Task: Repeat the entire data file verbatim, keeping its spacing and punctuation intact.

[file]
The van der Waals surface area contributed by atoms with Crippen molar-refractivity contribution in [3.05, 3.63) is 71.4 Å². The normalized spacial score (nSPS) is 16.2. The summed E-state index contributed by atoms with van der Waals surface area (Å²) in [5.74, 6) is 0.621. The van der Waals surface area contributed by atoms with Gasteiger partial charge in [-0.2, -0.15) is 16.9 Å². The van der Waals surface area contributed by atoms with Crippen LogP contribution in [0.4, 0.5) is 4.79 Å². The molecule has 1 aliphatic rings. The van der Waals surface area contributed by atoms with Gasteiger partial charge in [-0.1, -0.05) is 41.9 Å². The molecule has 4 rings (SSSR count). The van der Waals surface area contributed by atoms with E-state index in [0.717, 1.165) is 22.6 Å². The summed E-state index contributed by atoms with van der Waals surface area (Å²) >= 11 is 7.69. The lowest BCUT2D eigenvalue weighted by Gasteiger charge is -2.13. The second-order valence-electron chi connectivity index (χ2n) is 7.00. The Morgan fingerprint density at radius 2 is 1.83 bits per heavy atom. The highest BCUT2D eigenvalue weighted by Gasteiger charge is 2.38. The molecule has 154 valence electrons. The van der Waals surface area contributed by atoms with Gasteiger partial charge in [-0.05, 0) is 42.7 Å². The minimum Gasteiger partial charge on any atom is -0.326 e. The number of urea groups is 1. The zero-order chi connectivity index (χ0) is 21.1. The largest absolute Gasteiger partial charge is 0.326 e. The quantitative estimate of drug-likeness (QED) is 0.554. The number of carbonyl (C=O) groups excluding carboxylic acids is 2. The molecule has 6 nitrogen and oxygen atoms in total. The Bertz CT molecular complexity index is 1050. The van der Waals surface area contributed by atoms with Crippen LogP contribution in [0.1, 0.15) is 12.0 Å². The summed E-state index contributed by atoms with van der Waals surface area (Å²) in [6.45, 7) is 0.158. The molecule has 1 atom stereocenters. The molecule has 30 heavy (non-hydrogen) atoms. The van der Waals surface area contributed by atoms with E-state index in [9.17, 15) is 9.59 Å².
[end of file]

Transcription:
The van der Waals surface area contributed by atoms with Crippen molar-refractivity contribution in [3.05, 3.63) is 71.4 Å². The normalized spacial score (nSPS) is 16.2. The summed E-state index contributed by atoms with van der Waals surface area (Å²) in [5.74, 6) is 0.621. The van der Waals surface area contributed by atoms with Gasteiger partial charge in [-0.2, -0.15) is 16.9 Å². The van der Waals surface area contributed by atoms with Crippen LogP contribution in [0.4, 0.5) is 4.79 Å². The molecule has 1 aliphatic rings. The van der Waals surface area contributed by atoms with Gasteiger partial charge in [-0.1, -0.05) is 41.9 Å². The molecule has 4 rings (SSSR count). The van der Waals surface area contributed by atoms with E-state index in [0.717, 1.165) is 22.6 Å². The summed E-state index contributed by atoms with van der Waals surface area (Å²) >= 11 is 7.69. The lowest BCUT2D eigenvalue weighted by Gasteiger charge is -2.13. The second-order valence-electron chi connectivity index (χ2n) is 7.00. The Morgan fingerprint density at radius 2 is 1.83 bits per heavy atom. The highest BCUT2D eigenvalue weighted by Gasteiger charge is 2.38. The molecule has 154 valence electrons. The van der Waals surface area contributed by atoms with Gasteiger partial charge in [-0.05, 0) is 42.7 Å². The minimum Gasteiger partial charge on any atom is -0.326 e. The number of urea groups is 1. The zero-order chi connectivity index (χ0) is 21.1. The largest absolute Gasteiger partial charge is 0.326 e. The quantitative estimate of drug-likeness (QED) is 0.554. The number of carbonyl (C=O) groups excluding carboxylic acids is 2. The molecule has 6 nitrogen and oxygen atoms in total. The Bertz CT molecular complexity index is 1050. The van der Waals surface area contributed by atoms with Crippen LogP contribution in [0.1, 0.15) is 12.0 Å². The summed E-state index contributed by atoms with van der Waals surface area (Å²) in [6.45, 7) is 0.158. The molecule has 1 atom stereocenters. The molecule has 30 heavy (non-hydrogen) atoms. The van der Waals surface area contributed by atoms with E-state index in [9.17, 15) is 9.59 Å².